Wednesday, January 26, 2022

A Court Victory

Here in Connecticut we fended off another attack to the gender inclusive non-discrimination law. The case was about sex segregated facilities in gyms, even through the case wasn’t about us per se we were part of the discussion. The case involved the carving a "gender privacy" exception to the gender inclusive law, PA 11-55 by a lower court.

Lawsuit opposing women-only workout areas goes before CT Supreme Court
CT Post
By Nicholas Rondinone
May 5, 2021

The Connecticut Supreme Court heard arguments Wednesday in a lawsuit that claims gyms and exercise facilities with designated areas where only women can work out discriminated against men.

In a 90-minute hearing, the justices heard from both parties on whether gyms violates a statute prohibiting discrimination in public accommodations or if these separate areas are exemptions like separate female and male bathrooms and locker rooms.

They did not issue a ruling before going into recess until separate hearings will be held Thursday.

The appeal before the state’s highest court, which followed complaints to the Commission on Human Rights and Opportunities from two men who exercised at the Edge Fitness and Club Fitness, seeks to overturn a lower court ruling that having areas in a gym exclusively for women does not violate the statute.

Well the court finally ruled on the case today (Speedy justice!).

Commission on Human Rights & Opportunities v. Edge Fitness et al.


GLAD has submitted an amicus curiae brief in the Connecticut Supreme Court in Commission on Human Rights & Opportunities v. Edge Fitness et al., a case in which a male customer at a gym sued to challenge a women-only workout area. GLAD filed the brief to ensure that the Court’s ruling does not inadvertently undermine Connecticut’s nondiscrimination law, including for transgender people.

Because current Connecticut law does not authorize sex-segregated gyms or workout areas, the trial court in this case created a new, vague, and ill-defined implied right to “gender privacy” to rule that a women-only workout area was lawful. GLAD’s brief argues that the creation of an implied right to “gender privacy” that is not authorized by any statutory language will create a substantial risk that it will be utilized in other contexts that will undermine the state’s nondiscrimination laws. Privacy has all too often been used as a guise to hide prejudice and discomfort with LGBTQ people. The invocation of “gender privacy,” for example, has been relied upon for decades as an unfounded justification of those who objected to the presence of transgender people in gender-separated spaces. It has also been used as a reason to exclude openly gay and lesbian servicemembers from the military. The creation of a new “gender privacy” right could even encourage the reassertion of gender segregation in previously male-dominated spaces.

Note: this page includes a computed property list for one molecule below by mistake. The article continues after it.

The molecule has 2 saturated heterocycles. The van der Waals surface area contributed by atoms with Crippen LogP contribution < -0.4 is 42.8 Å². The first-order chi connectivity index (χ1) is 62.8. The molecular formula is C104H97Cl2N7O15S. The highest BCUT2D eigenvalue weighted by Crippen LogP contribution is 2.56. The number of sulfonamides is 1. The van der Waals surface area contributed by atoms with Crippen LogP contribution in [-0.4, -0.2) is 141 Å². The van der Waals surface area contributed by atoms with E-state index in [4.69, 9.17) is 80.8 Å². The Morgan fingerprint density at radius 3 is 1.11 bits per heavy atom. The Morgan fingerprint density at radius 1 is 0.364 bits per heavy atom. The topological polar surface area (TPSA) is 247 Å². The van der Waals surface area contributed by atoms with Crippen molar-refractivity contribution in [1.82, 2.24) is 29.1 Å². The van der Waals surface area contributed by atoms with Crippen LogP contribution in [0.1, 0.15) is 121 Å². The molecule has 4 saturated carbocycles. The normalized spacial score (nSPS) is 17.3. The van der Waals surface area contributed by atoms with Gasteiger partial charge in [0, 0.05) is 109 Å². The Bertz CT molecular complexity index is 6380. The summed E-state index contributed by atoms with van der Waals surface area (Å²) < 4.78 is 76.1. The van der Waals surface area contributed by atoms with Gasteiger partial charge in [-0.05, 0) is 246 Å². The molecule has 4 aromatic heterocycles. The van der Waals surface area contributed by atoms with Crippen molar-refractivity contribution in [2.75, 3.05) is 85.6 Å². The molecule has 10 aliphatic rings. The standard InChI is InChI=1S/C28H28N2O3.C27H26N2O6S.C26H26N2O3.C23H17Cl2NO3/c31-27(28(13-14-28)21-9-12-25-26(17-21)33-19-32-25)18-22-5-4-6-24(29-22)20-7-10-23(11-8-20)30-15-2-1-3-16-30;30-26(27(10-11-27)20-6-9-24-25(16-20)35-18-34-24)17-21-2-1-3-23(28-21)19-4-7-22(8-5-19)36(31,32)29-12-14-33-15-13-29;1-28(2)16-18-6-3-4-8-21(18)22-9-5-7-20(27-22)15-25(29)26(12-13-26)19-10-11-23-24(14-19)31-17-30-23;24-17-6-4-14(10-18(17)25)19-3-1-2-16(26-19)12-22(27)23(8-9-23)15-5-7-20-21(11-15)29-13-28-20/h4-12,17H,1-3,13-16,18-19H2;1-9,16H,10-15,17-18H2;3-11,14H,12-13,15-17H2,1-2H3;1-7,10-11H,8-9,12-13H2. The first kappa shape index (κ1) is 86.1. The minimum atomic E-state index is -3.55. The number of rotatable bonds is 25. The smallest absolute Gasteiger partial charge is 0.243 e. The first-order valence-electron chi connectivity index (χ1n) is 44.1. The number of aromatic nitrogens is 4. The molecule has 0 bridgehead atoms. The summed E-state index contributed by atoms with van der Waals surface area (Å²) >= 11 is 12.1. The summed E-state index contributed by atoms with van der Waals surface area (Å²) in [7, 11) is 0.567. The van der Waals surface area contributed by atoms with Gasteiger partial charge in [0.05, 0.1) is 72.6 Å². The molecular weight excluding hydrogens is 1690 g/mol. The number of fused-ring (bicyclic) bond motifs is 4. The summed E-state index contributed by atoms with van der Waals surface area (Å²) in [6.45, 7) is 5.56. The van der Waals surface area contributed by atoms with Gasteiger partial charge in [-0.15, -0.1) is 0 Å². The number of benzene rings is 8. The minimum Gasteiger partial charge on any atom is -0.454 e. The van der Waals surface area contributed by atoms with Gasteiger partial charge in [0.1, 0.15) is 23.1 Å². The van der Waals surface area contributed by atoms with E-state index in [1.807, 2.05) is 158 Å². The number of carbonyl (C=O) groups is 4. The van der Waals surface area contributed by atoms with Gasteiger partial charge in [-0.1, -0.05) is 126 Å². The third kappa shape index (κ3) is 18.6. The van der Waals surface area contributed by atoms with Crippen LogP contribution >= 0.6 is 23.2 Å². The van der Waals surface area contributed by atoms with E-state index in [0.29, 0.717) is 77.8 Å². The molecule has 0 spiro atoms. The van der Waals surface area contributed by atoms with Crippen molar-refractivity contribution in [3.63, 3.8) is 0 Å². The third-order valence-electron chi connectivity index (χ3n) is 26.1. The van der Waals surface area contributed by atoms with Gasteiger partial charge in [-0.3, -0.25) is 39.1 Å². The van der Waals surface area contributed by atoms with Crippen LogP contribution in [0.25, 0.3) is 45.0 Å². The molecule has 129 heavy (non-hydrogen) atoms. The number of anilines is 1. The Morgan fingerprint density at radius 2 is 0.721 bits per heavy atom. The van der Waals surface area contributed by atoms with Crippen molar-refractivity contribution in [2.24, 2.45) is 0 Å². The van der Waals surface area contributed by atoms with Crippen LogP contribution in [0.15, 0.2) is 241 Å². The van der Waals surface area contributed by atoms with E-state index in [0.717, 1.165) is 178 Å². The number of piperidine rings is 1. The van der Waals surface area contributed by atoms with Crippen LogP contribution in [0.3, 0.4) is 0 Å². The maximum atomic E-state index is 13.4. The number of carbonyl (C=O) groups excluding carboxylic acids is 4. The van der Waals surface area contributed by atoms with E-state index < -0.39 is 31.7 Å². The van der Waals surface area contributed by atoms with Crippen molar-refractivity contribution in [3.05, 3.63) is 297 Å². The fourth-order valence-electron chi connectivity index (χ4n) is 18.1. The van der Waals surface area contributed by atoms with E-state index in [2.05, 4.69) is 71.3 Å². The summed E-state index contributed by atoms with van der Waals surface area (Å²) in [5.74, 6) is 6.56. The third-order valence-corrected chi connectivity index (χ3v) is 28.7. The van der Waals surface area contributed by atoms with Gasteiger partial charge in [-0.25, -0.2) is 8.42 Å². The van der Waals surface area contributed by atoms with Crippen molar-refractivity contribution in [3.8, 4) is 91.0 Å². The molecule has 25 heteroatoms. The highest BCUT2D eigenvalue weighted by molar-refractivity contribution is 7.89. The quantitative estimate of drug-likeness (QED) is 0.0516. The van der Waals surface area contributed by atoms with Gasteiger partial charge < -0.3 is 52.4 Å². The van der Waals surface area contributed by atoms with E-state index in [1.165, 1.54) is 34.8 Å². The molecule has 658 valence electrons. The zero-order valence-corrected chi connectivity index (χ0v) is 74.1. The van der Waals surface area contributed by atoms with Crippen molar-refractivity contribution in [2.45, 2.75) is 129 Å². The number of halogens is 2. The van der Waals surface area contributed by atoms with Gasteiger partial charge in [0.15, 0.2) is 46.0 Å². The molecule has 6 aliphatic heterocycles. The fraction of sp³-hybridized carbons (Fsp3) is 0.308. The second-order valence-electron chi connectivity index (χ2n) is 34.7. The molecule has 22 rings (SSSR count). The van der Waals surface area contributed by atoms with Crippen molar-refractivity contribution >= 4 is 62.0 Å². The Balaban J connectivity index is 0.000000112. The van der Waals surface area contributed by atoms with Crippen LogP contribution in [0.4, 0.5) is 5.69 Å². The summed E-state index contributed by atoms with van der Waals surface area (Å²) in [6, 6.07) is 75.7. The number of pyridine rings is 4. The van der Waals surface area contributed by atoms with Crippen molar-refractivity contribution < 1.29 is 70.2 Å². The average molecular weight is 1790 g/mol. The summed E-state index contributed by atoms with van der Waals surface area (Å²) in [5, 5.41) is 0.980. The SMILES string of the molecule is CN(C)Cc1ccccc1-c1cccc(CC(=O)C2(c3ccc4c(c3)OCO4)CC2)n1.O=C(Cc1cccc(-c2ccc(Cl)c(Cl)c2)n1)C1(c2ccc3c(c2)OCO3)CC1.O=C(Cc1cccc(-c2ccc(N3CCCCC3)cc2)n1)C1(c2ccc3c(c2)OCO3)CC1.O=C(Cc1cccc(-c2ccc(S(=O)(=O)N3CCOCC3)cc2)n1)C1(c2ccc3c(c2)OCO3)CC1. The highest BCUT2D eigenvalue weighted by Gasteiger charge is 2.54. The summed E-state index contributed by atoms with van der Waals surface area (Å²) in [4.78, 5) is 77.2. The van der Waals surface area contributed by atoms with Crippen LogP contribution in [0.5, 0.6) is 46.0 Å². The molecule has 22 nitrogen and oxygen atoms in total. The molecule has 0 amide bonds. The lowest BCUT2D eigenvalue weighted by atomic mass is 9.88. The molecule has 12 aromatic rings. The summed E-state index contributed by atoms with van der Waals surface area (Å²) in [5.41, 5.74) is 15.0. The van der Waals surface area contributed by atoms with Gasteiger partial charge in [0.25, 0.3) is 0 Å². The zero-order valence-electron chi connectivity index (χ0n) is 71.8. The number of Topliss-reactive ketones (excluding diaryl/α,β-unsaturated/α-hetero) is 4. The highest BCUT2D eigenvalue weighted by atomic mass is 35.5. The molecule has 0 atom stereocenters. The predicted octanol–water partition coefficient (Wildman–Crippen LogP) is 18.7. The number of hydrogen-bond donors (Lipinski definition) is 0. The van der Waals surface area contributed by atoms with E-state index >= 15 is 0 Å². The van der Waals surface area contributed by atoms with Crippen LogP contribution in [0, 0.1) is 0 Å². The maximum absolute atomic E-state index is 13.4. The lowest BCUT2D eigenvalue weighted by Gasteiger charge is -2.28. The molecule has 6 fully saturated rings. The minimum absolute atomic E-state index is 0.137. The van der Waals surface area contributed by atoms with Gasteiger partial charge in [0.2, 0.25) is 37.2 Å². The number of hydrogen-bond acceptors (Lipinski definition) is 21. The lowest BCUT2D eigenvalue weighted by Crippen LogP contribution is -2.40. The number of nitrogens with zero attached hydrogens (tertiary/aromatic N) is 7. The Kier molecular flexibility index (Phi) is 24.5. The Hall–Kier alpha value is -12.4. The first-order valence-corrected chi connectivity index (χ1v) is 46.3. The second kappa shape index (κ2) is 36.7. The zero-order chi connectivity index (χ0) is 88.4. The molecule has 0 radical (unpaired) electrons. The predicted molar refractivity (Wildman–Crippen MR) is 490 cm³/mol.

GLAD recognizes the importance of workout spaces for women that are free from harassment and objectification. Any change to Connecticut law, however, must come from the legislature which can craft a narrow exception rather than through a broad new judicially-created right.

GLAD’s brief was submitted by attorneys Bennett Klein, Jennifer Levi, and Gary Buseck and Kenneth Bartschi of Horton, Dowd, Bartschi & Levesque, P.C. of Hartford. The brief was also joined by Lambda Legal and Connecticut TransAdvocacy Coalition.

It is not a big win but an important win, it stopped our protection from being whittled away.

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